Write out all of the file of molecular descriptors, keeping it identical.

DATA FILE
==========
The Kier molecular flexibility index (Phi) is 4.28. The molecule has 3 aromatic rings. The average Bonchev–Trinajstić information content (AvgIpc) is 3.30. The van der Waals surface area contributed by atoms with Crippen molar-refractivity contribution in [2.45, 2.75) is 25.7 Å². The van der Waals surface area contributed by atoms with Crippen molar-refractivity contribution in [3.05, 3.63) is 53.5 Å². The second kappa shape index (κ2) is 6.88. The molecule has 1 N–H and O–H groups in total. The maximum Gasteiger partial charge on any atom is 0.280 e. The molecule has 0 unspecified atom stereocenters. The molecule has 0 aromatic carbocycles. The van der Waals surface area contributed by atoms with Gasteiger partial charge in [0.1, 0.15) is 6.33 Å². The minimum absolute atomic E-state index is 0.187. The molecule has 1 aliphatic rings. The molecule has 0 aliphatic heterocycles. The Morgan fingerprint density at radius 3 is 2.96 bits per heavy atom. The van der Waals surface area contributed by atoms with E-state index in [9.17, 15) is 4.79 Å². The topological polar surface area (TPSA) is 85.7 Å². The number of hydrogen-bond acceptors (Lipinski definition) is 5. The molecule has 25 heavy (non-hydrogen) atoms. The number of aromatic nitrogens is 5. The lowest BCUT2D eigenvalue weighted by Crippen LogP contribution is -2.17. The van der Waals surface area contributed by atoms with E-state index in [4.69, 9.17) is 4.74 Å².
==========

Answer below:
The Kier molecular flexibility index (Phi) is 4.28. The molecule has 3 aromatic rings. The average Bonchev–Trinajstić information content (AvgIpc) is 3.30. The van der Waals surface area contributed by atoms with Crippen molar-refractivity contribution in [2.45, 2.75) is 25.7 Å². The van der Waals surface area contributed by atoms with Crippen molar-refractivity contribution in [3.05, 3.63) is 53.5 Å². The second kappa shape index (κ2) is 6.88. The molecule has 1 N–H and O–H groups in total. The maximum Gasteiger partial charge on any atom is 0.280 e. The molecule has 0 unspecified atom stereocenters. The molecule has 0 aromatic carbocycles. The van der Waals surface area contributed by atoms with Gasteiger partial charge in [0.1, 0.15) is 6.33 Å². The minimum absolute atomic E-state index is 0.187. The molecule has 1 aliphatic rings. The molecule has 0 aliphatic heterocycles. The Morgan fingerprint density at radius 3 is 2.96 bits per heavy atom. The van der Waals surface area contributed by atoms with E-state index in [9.17, 15) is 4.79 Å². The topological polar surface area (TPSA) is 85.7 Å². The number of hydrogen-bond acceptors (Lipinski definition) is 5. The molecule has 25 heavy (non-hydrogen) atoms. The number of aromatic nitrogens is 5. The lowest BCUT2D eigenvalue weighted by Crippen LogP contribution is -2.17. The van der Waals surface area contributed by atoms with E-state index in [4.69, 9.17) is 4.74 Å².